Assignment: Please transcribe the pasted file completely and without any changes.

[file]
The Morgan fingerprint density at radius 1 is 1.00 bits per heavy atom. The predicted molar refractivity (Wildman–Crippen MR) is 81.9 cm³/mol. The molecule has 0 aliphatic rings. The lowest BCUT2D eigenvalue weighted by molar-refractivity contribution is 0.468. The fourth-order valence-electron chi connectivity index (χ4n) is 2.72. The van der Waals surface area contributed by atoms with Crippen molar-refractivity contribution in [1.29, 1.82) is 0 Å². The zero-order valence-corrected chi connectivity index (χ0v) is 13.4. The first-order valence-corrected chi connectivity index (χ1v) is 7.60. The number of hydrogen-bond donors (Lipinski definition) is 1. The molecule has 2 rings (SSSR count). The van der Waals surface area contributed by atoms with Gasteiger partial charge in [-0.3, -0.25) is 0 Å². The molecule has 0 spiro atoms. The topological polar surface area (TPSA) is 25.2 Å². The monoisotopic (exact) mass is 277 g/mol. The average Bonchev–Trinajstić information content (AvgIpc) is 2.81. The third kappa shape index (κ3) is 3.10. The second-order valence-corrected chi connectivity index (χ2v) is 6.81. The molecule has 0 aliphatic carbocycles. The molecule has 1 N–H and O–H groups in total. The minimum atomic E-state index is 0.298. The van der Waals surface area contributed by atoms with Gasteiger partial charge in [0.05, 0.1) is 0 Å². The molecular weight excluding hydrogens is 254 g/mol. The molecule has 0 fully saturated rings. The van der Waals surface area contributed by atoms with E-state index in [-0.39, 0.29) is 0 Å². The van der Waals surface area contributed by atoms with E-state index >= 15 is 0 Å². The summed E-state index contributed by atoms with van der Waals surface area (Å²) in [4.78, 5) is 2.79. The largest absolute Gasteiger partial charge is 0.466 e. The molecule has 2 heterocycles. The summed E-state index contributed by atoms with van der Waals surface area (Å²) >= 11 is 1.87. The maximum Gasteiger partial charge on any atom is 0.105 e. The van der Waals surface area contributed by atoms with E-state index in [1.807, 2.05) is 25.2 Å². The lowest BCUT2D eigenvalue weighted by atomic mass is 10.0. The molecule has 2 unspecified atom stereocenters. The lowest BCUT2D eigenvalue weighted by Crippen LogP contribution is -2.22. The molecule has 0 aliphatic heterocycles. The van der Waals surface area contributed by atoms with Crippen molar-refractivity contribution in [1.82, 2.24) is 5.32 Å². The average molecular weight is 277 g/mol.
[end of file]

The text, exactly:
The Morgan fingerprint density at radius 1 is 1.00 bits per heavy atom. The predicted molar refractivity (Wildman–Crippen MR) is 81.9 cm³/mol. The molecule has 0 aliphatic rings. The lowest BCUT2D eigenvalue weighted by molar-refractivity contribution is 0.468. The fourth-order valence-electron chi connectivity index (χ4n) is 2.72. The van der Waals surface area contributed by atoms with Crippen molar-refractivity contribution in [1.29, 1.82) is 0 Å². The zero-order valence-corrected chi connectivity index (χ0v) is 13.4. The first-order valence-corrected chi connectivity index (χ1v) is 7.60. The number of hydrogen-bond donors (Lipinski definition) is 1. The molecule has 2 rings (SSSR count). The van der Waals surface area contributed by atoms with Gasteiger partial charge in [-0.3, -0.25) is 0 Å². The molecule has 0 spiro atoms. The topological polar surface area (TPSA) is 25.2 Å². The monoisotopic (exact) mass is 277 g/mol. The average Bonchev–Trinajstić information content (AvgIpc) is 2.81. The third kappa shape index (κ3) is 3.10. The second-order valence-corrected chi connectivity index (χ2v) is 6.81. The molecule has 0 aliphatic carbocycles. The molecule has 1 N–H and O–H groups in total. The minimum atomic E-state index is 0.298. The van der Waals surface area contributed by atoms with Gasteiger partial charge in [0.05, 0.1) is 0 Å². The molecular weight excluding hydrogens is 254 g/mol. The molecule has 0 fully saturated rings. The van der Waals surface area contributed by atoms with E-state index in [-0.39, 0.29) is 0 Å². The van der Waals surface area contributed by atoms with E-state index >= 15 is 0 Å². The summed E-state index contributed by atoms with van der Waals surface area (Å²) in [4.78, 5) is 2.79. The largest absolute Gasteiger partial charge is 0.466 e. The molecule has 2 heterocycles. The summed E-state index contributed by atoms with van der Waals surface area (Å²) >= 11 is 1.87. The maximum Gasteiger partial charge on any atom is 0.105 e. The van der Waals surface area contributed by atoms with E-state index in [1.807, 2.05) is 25.2 Å². The lowest BCUT2D eigenvalue weighted by atomic mass is 10.0. The molecule has 2 unspecified atom stereocenters. The lowest BCUT2D eigenvalue weighted by Crippen LogP contribution is -2.22. The molecule has 0 aliphatic heterocycles. The van der Waals surface area contributed by atoms with Crippen molar-refractivity contribution in [1.82, 2.24) is 5.32 Å². The average molecular weight is 277 g/mol.